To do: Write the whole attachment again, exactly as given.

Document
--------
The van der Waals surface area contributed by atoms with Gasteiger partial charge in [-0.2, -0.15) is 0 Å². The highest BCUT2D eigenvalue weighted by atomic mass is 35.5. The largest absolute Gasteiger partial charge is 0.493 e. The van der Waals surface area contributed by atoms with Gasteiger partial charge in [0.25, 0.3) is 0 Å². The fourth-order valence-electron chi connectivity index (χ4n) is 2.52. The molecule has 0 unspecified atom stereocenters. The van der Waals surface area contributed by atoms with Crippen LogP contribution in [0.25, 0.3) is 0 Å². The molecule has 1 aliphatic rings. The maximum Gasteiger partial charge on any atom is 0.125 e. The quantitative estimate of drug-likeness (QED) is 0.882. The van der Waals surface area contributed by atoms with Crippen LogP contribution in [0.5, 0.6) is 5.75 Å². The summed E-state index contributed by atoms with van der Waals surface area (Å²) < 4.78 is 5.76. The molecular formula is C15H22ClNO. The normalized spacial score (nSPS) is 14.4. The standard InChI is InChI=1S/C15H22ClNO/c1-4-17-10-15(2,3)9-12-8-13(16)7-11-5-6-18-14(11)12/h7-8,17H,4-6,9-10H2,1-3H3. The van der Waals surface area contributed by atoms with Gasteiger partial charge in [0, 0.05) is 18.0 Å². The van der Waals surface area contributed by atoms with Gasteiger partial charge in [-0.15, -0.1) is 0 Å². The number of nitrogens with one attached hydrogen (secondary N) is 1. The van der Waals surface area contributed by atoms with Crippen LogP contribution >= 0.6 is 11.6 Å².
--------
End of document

The van der Waals surface area contributed by atoms with Gasteiger partial charge in [-0.2, -0.15) is 0 Å². The highest BCUT2D eigenvalue weighted by atomic mass is 35.5. The largest absolute Gasteiger partial charge is 0.493 e. The van der Waals surface area contributed by atoms with Gasteiger partial charge in [0.25, 0.3) is 0 Å². The fourth-order valence-electron chi connectivity index (χ4n) is 2.52. The molecule has 0 unspecified atom stereocenters. The van der Waals surface area contributed by atoms with Crippen LogP contribution in [0.25, 0.3) is 0 Å². The molecule has 1 aliphatic rings. The maximum Gasteiger partial charge on any atom is 0.125 e. The quantitative estimate of drug-likeness (QED) is 0.882. The van der Waals surface area contributed by atoms with Crippen LogP contribution in [0.5, 0.6) is 5.75 Å². The summed E-state index contributed by atoms with van der Waals surface area (Å²) < 4.78 is 5.76. The molecular formula is C15H22ClNO. The normalized spacial score (nSPS) is 14.4. The standard InChI is InChI=1S/C15H22ClNO/c1-4-17-10-15(2,3)9-12-8-13(16)7-11-5-6-18-14(11)12/h7-8,17H,4-6,9-10H2,1-3H3. The van der Waals surface area contributed by atoms with Gasteiger partial charge in [0, 0.05) is 18.0 Å². The van der Waals surface area contributed by atoms with Gasteiger partial charge in [-0.15, -0.1) is 0 Å². The number of nitrogens with one attached hydrogen (secondary N) is 1. The van der Waals surface area contributed by atoms with Crippen LogP contribution >= 0.6 is 11.6 Å².